The winter is finally gone. In my country everything comes back to life again after winter – nature and people. And me. Not that I don’t live in the wintertime, but I hibernate. I don’t want to go out much. I need more sleep. I have less energy. I spend more time looking at things in the inner world – and at least for me that is the best state of mind for writing.
Winter is my survival camp. It starts around November… then comes the dark December… the cold January… and February, when everything is still covered by snow. It feels like I’m making an arduous climb over a high mountain – until I reach the top, the beginning of March, and I begin to see again the sunlit landscapes on the other side of the mountain: the long days, lingering evenings, and in the end the Midsummer’s endless white nights.
There is magic in this great cycle of nature, in this grand clock of time: There is a time for closing the doors and windows, and a time of opening them; there is a time for exploring the darkness, and a time for embracing the light.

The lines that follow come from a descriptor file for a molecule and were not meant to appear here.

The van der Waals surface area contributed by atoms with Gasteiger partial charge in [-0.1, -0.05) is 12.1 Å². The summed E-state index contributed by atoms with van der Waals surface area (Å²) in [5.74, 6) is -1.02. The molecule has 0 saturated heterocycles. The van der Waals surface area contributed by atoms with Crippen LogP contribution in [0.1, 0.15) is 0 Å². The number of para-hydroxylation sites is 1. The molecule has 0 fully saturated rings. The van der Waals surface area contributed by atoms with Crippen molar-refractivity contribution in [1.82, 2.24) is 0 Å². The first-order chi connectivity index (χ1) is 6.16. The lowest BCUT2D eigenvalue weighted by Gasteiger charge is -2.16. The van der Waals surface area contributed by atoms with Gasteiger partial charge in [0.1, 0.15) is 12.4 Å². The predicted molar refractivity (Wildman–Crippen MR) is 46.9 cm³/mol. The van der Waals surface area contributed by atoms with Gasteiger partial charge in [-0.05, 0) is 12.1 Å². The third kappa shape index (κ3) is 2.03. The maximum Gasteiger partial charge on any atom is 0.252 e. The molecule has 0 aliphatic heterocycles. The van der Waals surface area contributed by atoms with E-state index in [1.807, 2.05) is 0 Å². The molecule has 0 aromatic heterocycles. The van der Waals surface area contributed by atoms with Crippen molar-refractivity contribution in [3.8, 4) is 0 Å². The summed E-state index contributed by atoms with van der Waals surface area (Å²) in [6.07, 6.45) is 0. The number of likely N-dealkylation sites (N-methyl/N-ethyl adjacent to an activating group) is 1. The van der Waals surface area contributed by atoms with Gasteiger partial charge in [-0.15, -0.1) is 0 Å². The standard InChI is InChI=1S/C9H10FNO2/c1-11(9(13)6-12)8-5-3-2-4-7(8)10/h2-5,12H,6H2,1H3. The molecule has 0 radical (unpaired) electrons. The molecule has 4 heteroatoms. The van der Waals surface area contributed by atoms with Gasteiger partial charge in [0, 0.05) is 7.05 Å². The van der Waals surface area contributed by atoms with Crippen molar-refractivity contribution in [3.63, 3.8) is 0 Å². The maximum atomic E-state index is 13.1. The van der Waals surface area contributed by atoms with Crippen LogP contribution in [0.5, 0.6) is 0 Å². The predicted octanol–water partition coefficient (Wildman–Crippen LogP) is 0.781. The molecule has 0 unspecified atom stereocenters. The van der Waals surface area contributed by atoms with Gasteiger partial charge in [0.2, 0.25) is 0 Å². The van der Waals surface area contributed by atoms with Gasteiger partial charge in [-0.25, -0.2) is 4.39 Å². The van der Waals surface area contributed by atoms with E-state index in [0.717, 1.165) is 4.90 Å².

Seasons change people, just as they change the nature – at least here near the Arctic Circle. The spring has taken me away from my computer to the company of other people, to working in the garden in our summer place, to some projects that have been waiting for the energy of summer.
I haven’t been able to write recently as much as before. I will continue, but there may be some breaks. So please be patient.
See you again next weekend.
P.S. I show you some photos that I’ve taken on my daily walks – a swan couple on the lake, an old apple tree with a polypore on its trunk, wood anemones basking in the bright sunlight. Just snapshots taken by my iPhone, to give you an idea of how the nature here looks like just now, after all the snow is gone.